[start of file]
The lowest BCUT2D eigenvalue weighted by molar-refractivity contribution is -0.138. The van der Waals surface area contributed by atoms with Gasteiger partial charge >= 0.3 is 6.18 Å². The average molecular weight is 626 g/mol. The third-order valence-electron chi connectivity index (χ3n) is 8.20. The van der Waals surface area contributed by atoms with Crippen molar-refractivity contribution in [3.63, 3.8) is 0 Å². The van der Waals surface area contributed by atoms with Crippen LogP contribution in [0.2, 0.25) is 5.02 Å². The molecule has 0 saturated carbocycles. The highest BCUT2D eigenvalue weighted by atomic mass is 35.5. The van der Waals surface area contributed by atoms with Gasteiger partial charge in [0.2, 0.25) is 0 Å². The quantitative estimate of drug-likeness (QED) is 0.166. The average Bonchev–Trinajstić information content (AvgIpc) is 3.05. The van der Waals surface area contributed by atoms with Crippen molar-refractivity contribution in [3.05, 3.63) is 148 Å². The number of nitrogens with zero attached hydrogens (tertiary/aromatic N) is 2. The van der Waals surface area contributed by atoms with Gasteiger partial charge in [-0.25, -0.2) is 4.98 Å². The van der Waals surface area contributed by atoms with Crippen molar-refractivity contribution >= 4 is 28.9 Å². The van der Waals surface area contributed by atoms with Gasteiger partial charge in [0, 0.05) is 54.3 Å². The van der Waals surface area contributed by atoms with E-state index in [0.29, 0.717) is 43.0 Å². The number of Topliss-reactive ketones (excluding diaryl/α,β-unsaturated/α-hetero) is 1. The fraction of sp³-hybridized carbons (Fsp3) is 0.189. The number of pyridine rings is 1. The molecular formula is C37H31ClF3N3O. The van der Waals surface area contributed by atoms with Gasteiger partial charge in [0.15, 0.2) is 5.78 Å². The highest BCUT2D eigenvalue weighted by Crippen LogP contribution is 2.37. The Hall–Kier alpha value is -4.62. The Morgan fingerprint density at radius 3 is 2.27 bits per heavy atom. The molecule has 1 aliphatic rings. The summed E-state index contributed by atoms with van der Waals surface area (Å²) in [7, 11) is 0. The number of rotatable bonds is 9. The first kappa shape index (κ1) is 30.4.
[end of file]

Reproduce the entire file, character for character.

The lowest BCUT2D eigenvalue weighted by molar-refractivity contribution is -0.138. The van der Waals surface area contributed by atoms with Gasteiger partial charge >= 0.3 is 6.18 Å². The average molecular weight is 626 g/mol. The third-order valence-electron chi connectivity index (χ3n) is 8.20. The van der Waals surface area contributed by atoms with Crippen molar-refractivity contribution in [3.63, 3.8) is 0 Å². The van der Waals surface area contributed by atoms with Crippen LogP contribution in [0.2, 0.25) is 5.02 Å². The molecule has 0 saturated carbocycles. The highest BCUT2D eigenvalue weighted by atomic mass is 35.5. The van der Waals surface area contributed by atoms with Gasteiger partial charge in [0.2, 0.25) is 0 Å². The quantitative estimate of drug-likeness (QED) is 0.166. The average Bonchev–Trinajstić information content (AvgIpc) is 3.05. The van der Waals surface area contributed by atoms with Crippen molar-refractivity contribution in [3.05, 3.63) is 148 Å². The number of nitrogens with zero attached hydrogens (tertiary/aromatic N) is 2. The van der Waals surface area contributed by atoms with Gasteiger partial charge in [-0.25, -0.2) is 4.98 Å². The van der Waals surface area contributed by atoms with Crippen molar-refractivity contribution >= 4 is 28.9 Å². The van der Waals surface area contributed by atoms with Gasteiger partial charge in [0, 0.05) is 54.3 Å². The van der Waals surface area contributed by atoms with E-state index in [0.29, 0.717) is 43.0 Å². The number of Topliss-reactive ketones (excluding diaryl/α,β-unsaturated/α-hetero) is 1. The fraction of sp³-hybridized carbons (Fsp3) is 0.189. The number of pyridine rings is 1. The molecular formula is C37H31ClF3N3O. The van der Waals surface area contributed by atoms with Gasteiger partial charge in [0.15, 0.2) is 5.78 Å². The highest BCUT2D eigenvalue weighted by Crippen LogP contribution is 2.37. The Hall–Kier alpha value is -4.62. The Morgan fingerprint density at radius 3 is 2.27 bits per heavy atom. The molecule has 1 aliphatic rings. The summed E-state index contributed by atoms with van der Waals surface area (Å²) in [7, 11) is 0. The number of rotatable bonds is 9. The first kappa shape index (κ1) is 30.4.